DHB exports patients in their droves


Almost two out of every three Queenstowners hospitalised are taken out of town – and that’s official.

The latest evidence of under-resourcing at Queenstown’s Lakes District Hospital comes straight from the horse’s mouth – Brian Rousseau, boss of the Otago-Southland District Health Board which runs LDH.

Rousseau’s revelation comes a week after a scathing Wakatipu Health Trust report on LDH being shortchanged by the DHB.

Approached yesterday for comment on the WHT report, Rousseau told Mountain Scene he’d just sent an eight-page letter to the trust’s Maria Cole – which he released under the Official Information Act.

Rousseau tells Cole the out-of-town hospitalisation stats show “the location where the Queenstown region population have received hospital care” for the 07-08 health year.

Of 1894 Wakatipu residents hospitalised, only 692 – just over a third – became LDH patients. The other 1202 went to out-of-town hospitals.

The majority were transferred to Southland Hospital or Dunedin Hospital – 736 to Invercargill, 236 to Dunedin.

Another 127 patients went to “other New Zealand” hospitals and a further 99 went private.

A staggering 86 Wakatipu mums were admitted to Southland Hospital with birthing complications – another 48 went there for caesareans.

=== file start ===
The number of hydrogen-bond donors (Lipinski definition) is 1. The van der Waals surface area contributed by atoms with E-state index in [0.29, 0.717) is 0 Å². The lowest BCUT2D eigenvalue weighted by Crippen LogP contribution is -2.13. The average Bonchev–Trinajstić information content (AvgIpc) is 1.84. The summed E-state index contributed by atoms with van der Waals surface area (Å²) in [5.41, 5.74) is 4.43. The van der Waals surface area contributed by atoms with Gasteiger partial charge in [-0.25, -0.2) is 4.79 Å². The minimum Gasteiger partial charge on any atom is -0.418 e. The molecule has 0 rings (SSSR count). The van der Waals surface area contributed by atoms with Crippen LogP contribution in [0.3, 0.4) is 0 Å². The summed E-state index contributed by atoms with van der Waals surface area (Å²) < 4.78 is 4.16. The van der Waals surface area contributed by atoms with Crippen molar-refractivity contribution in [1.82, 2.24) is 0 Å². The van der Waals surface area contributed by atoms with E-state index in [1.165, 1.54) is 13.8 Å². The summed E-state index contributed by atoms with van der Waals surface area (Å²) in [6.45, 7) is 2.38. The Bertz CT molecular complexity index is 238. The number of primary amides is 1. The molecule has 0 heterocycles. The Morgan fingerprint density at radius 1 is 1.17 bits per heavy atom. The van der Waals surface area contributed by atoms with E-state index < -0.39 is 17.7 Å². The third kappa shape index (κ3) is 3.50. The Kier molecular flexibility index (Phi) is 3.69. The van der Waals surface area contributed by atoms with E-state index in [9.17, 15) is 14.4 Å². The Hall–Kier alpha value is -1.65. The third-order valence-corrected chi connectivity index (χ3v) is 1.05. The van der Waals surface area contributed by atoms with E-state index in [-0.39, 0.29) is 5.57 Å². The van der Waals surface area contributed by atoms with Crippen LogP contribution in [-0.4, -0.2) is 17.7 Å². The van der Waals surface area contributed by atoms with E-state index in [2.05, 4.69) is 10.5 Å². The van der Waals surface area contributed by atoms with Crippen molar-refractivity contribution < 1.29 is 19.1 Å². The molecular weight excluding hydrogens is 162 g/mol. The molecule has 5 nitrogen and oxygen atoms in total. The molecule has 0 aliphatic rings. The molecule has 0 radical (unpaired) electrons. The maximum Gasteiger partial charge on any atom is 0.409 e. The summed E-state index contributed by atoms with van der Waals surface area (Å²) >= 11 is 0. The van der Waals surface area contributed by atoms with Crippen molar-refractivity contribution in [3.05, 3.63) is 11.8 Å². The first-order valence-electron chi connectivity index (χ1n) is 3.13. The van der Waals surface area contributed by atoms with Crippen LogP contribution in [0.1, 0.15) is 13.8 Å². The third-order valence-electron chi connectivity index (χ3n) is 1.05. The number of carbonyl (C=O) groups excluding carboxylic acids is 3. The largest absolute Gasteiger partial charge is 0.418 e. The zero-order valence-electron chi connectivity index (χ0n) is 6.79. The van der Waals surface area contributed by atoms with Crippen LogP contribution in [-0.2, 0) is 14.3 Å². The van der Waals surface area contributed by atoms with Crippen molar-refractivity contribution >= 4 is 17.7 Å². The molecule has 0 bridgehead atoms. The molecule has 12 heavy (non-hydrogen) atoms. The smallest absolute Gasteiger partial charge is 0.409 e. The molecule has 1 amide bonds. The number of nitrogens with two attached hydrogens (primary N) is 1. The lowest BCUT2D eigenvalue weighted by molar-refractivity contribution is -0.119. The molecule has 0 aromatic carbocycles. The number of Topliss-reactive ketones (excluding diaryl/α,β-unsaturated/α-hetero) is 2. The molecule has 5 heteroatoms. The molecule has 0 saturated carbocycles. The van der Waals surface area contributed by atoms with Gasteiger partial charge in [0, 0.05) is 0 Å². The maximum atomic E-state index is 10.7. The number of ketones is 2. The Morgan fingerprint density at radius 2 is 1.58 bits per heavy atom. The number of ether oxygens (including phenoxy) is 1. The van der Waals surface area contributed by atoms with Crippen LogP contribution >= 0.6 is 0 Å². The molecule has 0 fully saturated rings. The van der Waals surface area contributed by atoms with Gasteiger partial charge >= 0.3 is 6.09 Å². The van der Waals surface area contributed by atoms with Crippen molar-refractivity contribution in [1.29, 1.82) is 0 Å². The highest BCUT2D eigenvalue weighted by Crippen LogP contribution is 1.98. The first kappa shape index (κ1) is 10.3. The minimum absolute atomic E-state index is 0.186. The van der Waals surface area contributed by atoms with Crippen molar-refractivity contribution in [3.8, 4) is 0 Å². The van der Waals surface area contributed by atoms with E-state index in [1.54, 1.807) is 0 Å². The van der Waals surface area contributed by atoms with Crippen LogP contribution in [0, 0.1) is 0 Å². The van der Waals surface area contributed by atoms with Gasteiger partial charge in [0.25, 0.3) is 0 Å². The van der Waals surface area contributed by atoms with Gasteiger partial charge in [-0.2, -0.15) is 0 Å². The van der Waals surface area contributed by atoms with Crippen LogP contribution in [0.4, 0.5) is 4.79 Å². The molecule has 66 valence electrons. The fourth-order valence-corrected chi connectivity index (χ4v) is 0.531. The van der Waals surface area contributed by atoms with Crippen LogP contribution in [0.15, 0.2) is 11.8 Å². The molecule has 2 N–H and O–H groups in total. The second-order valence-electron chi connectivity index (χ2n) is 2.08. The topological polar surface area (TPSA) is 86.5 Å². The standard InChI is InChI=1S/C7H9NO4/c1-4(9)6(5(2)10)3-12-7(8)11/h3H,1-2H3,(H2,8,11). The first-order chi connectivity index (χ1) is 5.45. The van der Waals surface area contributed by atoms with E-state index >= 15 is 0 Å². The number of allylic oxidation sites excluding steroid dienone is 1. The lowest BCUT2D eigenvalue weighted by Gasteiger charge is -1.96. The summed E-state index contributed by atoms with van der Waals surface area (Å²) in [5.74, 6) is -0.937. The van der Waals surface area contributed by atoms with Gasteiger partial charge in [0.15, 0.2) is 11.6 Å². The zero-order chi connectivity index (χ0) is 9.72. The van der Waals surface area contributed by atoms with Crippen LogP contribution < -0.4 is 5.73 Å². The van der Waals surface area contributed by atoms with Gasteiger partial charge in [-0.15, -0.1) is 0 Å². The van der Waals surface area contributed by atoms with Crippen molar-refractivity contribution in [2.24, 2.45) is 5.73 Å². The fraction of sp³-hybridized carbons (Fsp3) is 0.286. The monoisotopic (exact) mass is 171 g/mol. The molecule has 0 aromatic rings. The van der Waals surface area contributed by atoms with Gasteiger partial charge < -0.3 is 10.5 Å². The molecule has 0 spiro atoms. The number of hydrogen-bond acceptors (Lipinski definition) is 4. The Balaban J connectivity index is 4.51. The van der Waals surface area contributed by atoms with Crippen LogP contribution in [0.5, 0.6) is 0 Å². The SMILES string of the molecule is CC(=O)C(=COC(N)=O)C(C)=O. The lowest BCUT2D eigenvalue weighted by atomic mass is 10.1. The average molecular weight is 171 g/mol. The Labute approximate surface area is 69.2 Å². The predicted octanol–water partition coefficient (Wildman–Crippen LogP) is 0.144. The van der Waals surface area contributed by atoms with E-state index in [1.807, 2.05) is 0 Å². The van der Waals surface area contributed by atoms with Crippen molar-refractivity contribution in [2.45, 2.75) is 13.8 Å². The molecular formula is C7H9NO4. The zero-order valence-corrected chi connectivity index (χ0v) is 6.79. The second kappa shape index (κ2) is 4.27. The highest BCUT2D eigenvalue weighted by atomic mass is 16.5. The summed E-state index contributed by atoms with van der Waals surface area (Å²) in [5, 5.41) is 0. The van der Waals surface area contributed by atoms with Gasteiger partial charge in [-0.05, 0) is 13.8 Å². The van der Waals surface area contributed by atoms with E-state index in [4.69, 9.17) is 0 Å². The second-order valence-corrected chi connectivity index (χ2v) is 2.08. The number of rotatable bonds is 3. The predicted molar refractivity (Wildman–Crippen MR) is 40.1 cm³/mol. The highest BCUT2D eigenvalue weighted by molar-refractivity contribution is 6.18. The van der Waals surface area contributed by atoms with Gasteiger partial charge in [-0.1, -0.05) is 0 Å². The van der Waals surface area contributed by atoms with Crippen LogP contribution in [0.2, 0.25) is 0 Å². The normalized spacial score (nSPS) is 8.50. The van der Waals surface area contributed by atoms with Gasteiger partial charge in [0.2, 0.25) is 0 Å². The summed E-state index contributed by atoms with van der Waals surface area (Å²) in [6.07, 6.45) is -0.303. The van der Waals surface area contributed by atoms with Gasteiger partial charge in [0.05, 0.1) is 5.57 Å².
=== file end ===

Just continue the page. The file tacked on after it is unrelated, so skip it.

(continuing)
Southland Hospital also had 105 Queenstown patients categorised “Long Stay – General Surgery” and another 157 called “Long Stay – Orthopaedic”, or broken bones.

Pity, too, the parents of 91 Wakatipu kids admitted to Invercargill as “Paediatric Medical” and “Paediatric Surgical”.

Surprisingly, Rousseau’s figures significantly bolster WHT’s claim of the DHB deliberately shortchanging Queenstown’s LDH in order to shuttle Wakatipu patients to Invercargill – to garner Ministry of Health payments to fund the over-built and over-budget Southland Hospital.

Rousseau’s figures may also weaken a criticism he makes to Cole of her trust’s report – for not assessing “socio-economic status on the need for hospital services” in Queenstown with its “average decile of 2.63 (ie in the most affluent 26.3 per cent of NZ population)”.

“There’s strong evidence private [health] insurance uptake increases with increasing household income”, citing 59 per cent of households “in the highest quintile” having health insurance, Rousseau says.

His own hospital stats show just five per cent of Queenstowners went to private hospitals.